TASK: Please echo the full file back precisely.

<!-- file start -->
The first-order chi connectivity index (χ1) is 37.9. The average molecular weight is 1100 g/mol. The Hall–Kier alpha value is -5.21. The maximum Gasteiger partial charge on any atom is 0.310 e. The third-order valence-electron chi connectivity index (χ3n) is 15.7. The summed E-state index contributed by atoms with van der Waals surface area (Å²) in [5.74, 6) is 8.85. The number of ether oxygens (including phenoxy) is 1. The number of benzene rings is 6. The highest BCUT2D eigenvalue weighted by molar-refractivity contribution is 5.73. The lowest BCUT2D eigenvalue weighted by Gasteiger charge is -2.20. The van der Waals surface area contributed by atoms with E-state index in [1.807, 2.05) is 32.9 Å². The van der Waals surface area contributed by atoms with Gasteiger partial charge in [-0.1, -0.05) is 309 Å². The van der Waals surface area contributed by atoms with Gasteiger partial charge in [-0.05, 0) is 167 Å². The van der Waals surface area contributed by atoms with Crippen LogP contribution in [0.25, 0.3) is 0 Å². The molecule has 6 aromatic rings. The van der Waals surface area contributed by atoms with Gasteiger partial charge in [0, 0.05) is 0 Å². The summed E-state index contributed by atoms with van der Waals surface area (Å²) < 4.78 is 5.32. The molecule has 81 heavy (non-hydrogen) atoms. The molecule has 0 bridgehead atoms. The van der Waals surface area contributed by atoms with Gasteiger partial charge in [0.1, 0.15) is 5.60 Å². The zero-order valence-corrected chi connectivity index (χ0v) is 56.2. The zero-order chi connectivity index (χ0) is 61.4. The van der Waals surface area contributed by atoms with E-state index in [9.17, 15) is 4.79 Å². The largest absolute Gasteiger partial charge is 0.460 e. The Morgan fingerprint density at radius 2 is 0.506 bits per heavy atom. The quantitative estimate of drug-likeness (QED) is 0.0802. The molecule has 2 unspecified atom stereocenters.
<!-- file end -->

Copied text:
The first-order chi connectivity index (χ1) is 37.9. The average molecular weight is 1100 g/mol. The Hall–Kier alpha value is -5.21. The maximum Gasteiger partial charge on any atom is 0.310 e. The third-order valence-electron chi connectivity index (χ3n) is 15.7. The summed E-state index contributed by atoms with van der Waals surface area (Å²) in [5.74, 6) is 8.85. The number of ether oxygens (including phenoxy) is 1. The number of benzene rings is 6. The highest BCUT2D eigenvalue weighted by molar-refractivity contribution is 5.73. The lowest BCUT2D eigenvalue weighted by Gasteiger charge is -2.20. The van der Waals surface area contributed by atoms with E-state index in [1.807, 2.05) is 32.9 Å². The van der Waals surface area contributed by atoms with Gasteiger partial charge in [-0.1, -0.05) is 309 Å². The van der Waals surface area contributed by atoms with Gasteiger partial charge in [-0.05, 0) is 167 Å². The van der Waals surface area contributed by atoms with Crippen LogP contribution in [0.25, 0.3) is 0 Å². The molecule has 6 aromatic rings. The van der Waals surface area contributed by atoms with Gasteiger partial charge in [0, 0.05) is 0 Å². The summed E-state index contributed by atoms with van der Waals surface area (Å²) < 4.78 is 5.32. The molecule has 81 heavy (non-hydrogen) atoms. The molecule has 0 bridgehead atoms. The van der Waals surface area contributed by atoms with Gasteiger partial charge in [0.1, 0.15) is 5.60 Å². The zero-order valence-corrected chi connectivity index (χ0v) is 56.2. The zero-order chi connectivity index (χ0) is 61.4. The van der Waals surface area contributed by atoms with E-state index in [9.17, 15) is 4.79 Å². The largest absolute Gasteiger partial charge is 0.460 e. The Morgan fingerprint density at radius 2 is 0.506 bits per heavy atom. The quantitative estimate of drug-likeness (QED) is 0.0802. The molecule has 2 unspecified atom stereocenters.